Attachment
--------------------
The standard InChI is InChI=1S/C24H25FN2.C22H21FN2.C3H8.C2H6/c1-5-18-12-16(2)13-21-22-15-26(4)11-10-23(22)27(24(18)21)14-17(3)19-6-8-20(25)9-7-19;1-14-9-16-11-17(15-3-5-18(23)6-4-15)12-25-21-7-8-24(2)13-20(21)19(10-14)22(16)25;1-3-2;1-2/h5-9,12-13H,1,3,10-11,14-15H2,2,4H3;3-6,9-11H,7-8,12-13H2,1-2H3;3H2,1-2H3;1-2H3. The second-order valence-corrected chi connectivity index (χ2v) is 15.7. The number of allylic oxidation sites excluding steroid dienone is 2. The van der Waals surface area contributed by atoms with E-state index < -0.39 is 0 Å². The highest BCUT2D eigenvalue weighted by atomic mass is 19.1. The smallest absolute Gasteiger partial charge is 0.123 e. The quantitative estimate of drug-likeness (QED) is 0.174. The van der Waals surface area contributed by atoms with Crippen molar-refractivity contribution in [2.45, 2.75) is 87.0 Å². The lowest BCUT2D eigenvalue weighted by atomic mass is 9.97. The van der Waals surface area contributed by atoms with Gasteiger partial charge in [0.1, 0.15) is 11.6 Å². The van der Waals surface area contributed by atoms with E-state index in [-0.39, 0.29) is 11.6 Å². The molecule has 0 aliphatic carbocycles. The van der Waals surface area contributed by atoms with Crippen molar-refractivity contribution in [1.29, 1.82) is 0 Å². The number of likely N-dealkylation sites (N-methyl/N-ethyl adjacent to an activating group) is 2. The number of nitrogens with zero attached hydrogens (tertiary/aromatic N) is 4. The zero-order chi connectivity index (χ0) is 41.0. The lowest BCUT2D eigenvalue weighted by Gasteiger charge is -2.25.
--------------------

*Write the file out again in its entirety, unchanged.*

The standard InChI is InChI=1S/C24H25FN2.C22H21FN2.C3H8.C2H6/c1-5-18-12-16(2)13-21-22-15-26(4)11-10-23(22)27(24(18)21)14-17(3)19-6-8-20(25)9-7-19;1-14-9-16-11-17(15-3-5-18(23)6-4-15)12-25-21-7-8-24(2)13-20(21)19(10-14)22(16)25;1-3-2;1-2/h5-9,12-13H,1,3,10-11,14-15H2,2,4H3;3-6,9-11H,7-8,12-13H2,1-2H3;3H2,1-2H3;1-2H3. The second-order valence-corrected chi connectivity index (χ2v) is 15.7. The number of allylic oxidation sites excluding steroid dienone is 2. The van der Waals surface area contributed by atoms with E-state index < -0.39 is 0 Å². The highest BCUT2D eigenvalue weighted by atomic mass is 19.1. The smallest absolute Gasteiger partial charge is 0.123 e. The quantitative estimate of drug-likeness (QED) is 0.174. The van der Waals surface area contributed by atoms with Crippen molar-refractivity contribution in [2.45, 2.75) is 87.0 Å². The lowest BCUT2D eigenvalue weighted by atomic mass is 9.97. The van der Waals surface area contributed by atoms with Gasteiger partial charge in [0.1, 0.15) is 11.6 Å². The van der Waals surface area contributed by atoms with E-state index in [-0.39, 0.29) is 11.6 Å². The molecule has 0 aliphatic carbocycles. The van der Waals surface area contributed by atoms with Crippen molar-refractivity contribution in [1.29, 1.82) is 0 Å². The number of likely N-dealkylation sites (N-methyl/N-ethyl adjacent to an activating group) is 2. The number of nitrogens with zero attached hydrogens (tertiary/aromatic N) is 4. The zero-order chi connectivity index (χ0) is 41.0. The lowest BCUT2D eigenvalue weighted by Gasteiger charge is -2.25.